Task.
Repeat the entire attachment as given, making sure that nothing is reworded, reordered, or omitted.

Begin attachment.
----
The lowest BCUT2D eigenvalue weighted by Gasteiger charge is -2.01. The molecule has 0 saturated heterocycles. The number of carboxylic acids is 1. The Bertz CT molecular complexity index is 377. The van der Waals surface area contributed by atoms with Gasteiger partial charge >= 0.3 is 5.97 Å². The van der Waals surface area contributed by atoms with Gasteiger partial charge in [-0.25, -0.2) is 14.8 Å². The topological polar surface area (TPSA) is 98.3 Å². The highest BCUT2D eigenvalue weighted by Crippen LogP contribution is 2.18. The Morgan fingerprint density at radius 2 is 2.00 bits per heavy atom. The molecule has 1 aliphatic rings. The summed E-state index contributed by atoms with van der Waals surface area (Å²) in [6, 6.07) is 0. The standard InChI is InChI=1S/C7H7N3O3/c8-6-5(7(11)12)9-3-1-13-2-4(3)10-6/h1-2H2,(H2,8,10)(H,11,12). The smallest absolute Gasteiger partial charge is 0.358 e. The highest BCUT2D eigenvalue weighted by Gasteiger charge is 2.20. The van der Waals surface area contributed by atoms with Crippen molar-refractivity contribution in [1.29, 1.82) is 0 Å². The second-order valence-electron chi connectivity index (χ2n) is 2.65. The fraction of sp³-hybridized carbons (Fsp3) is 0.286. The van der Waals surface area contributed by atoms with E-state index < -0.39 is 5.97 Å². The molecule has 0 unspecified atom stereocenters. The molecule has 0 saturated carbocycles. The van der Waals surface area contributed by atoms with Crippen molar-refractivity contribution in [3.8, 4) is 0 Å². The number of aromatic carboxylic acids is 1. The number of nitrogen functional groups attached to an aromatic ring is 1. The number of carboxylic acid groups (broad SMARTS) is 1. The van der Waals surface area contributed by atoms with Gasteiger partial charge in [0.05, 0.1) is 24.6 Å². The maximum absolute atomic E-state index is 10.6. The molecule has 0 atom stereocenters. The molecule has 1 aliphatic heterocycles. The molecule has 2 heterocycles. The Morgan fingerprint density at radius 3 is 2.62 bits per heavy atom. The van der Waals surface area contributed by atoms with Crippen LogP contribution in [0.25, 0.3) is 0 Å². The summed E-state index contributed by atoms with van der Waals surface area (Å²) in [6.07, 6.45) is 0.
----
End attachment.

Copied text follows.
The lowest BCUT2D eigenvalue weighted by Gasteiger charge is -2.01. The molecule has 0 saturated heterocycles. The number of carboxylic acids is 1. The Bertz CT molecular complexity index is 377. The van der Waals surface area contributed by atoms with Gasteiger partial charge >= 0.3 is 5.97 Å². The van der Waals surface area contributed by atoms with Gasteiger partial charge in [-0.25, -0.2) is 14.8 Å². The topological polar surface area (TPSA) is 98.3 Å². The highest BCUT2D eigenvalue weighted by Crippen LogP contribution is 2.18. The Morgan fingerprint density at radius 2 is 2.00 bits per heavy atom. The molecule has 1 aliphatic rings. The summed E-state index contributed by atoms with van der Waals surface area (Å²) in [6, 6.07) is 0. The standard InChI is InChI=1S/C7H7N3O3/c8-6-5(7(11)12)9-3-1-13-2-4(3)10-6/h1-2H2,(H2,8,10)(H,11,12). The smallest absolute Gasteiger partial charge is 0.358 e. The highest BCUT2D eigenvalue weighted by Gasteiger charge is 2.20. The van der Waals surface area contributed by atoms with Crippen molar-refractivity contribution in [1.29, 1.82) is 0 Å². The second-order valence-electron chi connectivity index (χ2n) is 2.65. The fraction of sp³-hybridized carbons (Fsp3) is 0.286. The van der Waals surface area contributed by atoms with E-state index < -0.39 is 5.97 Å². The molecule has 0 unspecified atom stereocenters. The molecule has 0 saturated carbocycles. The van der Waals surface area contributed by atoms with Crippen molar-refractivity contribution in [3.8, 4) is 0 Å². The number of aromatic carboxylic acids is 1. The number of nitrogen functional groups attached to an aromatic ring is 1. The number of carboxylic acid groups (broad SMARTS) is 1. The van der Waals surface area contributed by atoms with Gasteiger partial charge in [0.05, 0.1) is 24.6 Å². The maximum absolute atomic E-state index is 10.6. The molecule has 0 atom stereocenters. The molecule has 1 aliphatic heterocycles. The molecule has 2 heterocycles. The Morgan fingerprint density at radius 3 is 2.62 bits per heavy atom. The van der Waals surface area contributed by atoms with Crippen LogP contribution in [0.25, 0.3) is 0 Å². The summed E-state index contributed by atoms with van der Waals surface area (Å²) in [6.07, 6.45) is 0.